The critical path of a project is the path with the longest total duration, from start to finish.
In our example, the Gantt chart shows the work packages, their durations (in days), and the critical path (in red). Work packages "Lay Pipes", "Mount Filter Unit", and "Mount Pumps" have free float of 8 days, 5 days, and 5 days, respectively.
From effort estimation, we might also know best case and worst case durations of all the work packages. We summarize these additional data in the following table.
Now, we continue with critical path analysis. The most important question is: Since we have best and worst case estimates of the duration of each work package, what consequences does this have for the overall project duration? During implementation, we expect some work packages going typical, others better than typical, and maybe others worse than typical.
In a first step, we only focus on work packages that are on the critical path, and calculate the differences between best and typical (b – t), and between worst and typical (w – t) durations. Our example would look like this.
That table shows the deltas in columns "b – t" and "w – t". It also shows the total duration if everything unfolds typically (22 days), in its best way (13.5 days), and in its worst way (35.5 days). So, we know the 100%-interval for the total duration of our project implementation of construction of a swimming pool: it will take us minimum 13.5 days, maximum 35.5 days.
This estimate seems to be quite rough, and indeed, it is. We might require a good estimate of a smaller interval, maybe, not on a 100%-level, but an interval on a confidence level that is high enough under most conditions.
A little bit of mathematical statistics can help. In the second step, we will use a concept that is analogous to the concept of standard deviation SD. Mathematical statistics says that in 95% of all cases the total duration will be in the interval of the typical duration plus or minus 2 standard deviations:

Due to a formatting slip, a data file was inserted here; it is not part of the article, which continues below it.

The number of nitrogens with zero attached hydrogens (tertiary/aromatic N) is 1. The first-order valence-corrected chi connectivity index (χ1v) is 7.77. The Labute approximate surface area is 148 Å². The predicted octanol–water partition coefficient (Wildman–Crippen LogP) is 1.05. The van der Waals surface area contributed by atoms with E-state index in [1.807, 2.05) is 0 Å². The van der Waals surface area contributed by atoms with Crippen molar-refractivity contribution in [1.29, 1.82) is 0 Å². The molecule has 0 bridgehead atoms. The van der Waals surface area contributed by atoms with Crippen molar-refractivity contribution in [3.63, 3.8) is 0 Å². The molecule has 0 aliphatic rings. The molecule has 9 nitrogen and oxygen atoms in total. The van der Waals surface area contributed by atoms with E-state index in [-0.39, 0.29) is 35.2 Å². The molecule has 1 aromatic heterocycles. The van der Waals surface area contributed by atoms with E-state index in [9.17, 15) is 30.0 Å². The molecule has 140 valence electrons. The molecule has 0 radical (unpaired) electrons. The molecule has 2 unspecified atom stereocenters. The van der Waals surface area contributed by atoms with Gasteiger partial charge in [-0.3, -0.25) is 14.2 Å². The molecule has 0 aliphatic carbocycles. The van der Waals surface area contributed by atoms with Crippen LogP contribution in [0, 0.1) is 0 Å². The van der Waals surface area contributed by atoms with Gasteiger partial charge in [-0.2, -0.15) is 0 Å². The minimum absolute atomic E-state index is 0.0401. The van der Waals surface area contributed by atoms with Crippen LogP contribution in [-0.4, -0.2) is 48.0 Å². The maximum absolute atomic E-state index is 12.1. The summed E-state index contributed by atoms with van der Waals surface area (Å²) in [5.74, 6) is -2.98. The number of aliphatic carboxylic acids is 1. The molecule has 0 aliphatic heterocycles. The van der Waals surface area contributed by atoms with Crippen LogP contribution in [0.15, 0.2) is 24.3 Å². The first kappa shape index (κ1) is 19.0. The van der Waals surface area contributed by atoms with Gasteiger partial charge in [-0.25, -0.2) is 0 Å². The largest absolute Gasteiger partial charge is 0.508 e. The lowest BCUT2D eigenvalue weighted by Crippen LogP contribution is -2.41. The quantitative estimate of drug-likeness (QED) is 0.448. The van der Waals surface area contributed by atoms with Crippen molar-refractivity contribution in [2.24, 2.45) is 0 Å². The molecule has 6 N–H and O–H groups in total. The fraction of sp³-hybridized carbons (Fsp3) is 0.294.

Total duration within t – 2•SD and t + 2•SD
Unfortunately, we cannot calculate the standard deviation as it is done in mathematical statistics. Let us improvise a little. In order to obtain the lower bound of the 95%-interval, we calculate the sum of all squares of b – t. Similarly, in order to obtain the upper bound of the 95%-interval, we calculate the sum of all squares of w – t. The last two columns of the following table show what we get.
Finally, we square root these two values into
SD_best = sqrt(7.75) = 2.8
SD_worst = sqrt(21.25) = 4.6
and we obtain lower bound and upper bound of the 95%interval of our total duration
Lower = t – 2•SD_best = 22 – 5.6 = 16.4 days
Upper = t + 2•SD_worst = 22 + 9.2 = 31.2 days
This means that the total duration of implementation of our example will be minimum 16.4 days, and maximum 31.2 days, with 95% probability. It seems to be still a little rough. If you live with a probability of 68 % then you would have an interval from 19.2 days to 26.6 days (i.e. with a probability of 68%, the duration of implementation will be between 19.2 and 26.6 days).
In case you would like to use practical and useful packages of tools, templates and checklists, here you can get them. They save you a lot of time, are easy to use and easy to change:
All four PM Phases in one Set
In sub-section Free Project Management Tools, we offer a template for critical path analysis that follows the description above, and contains the same example. Download it and play with it to get used to that concept.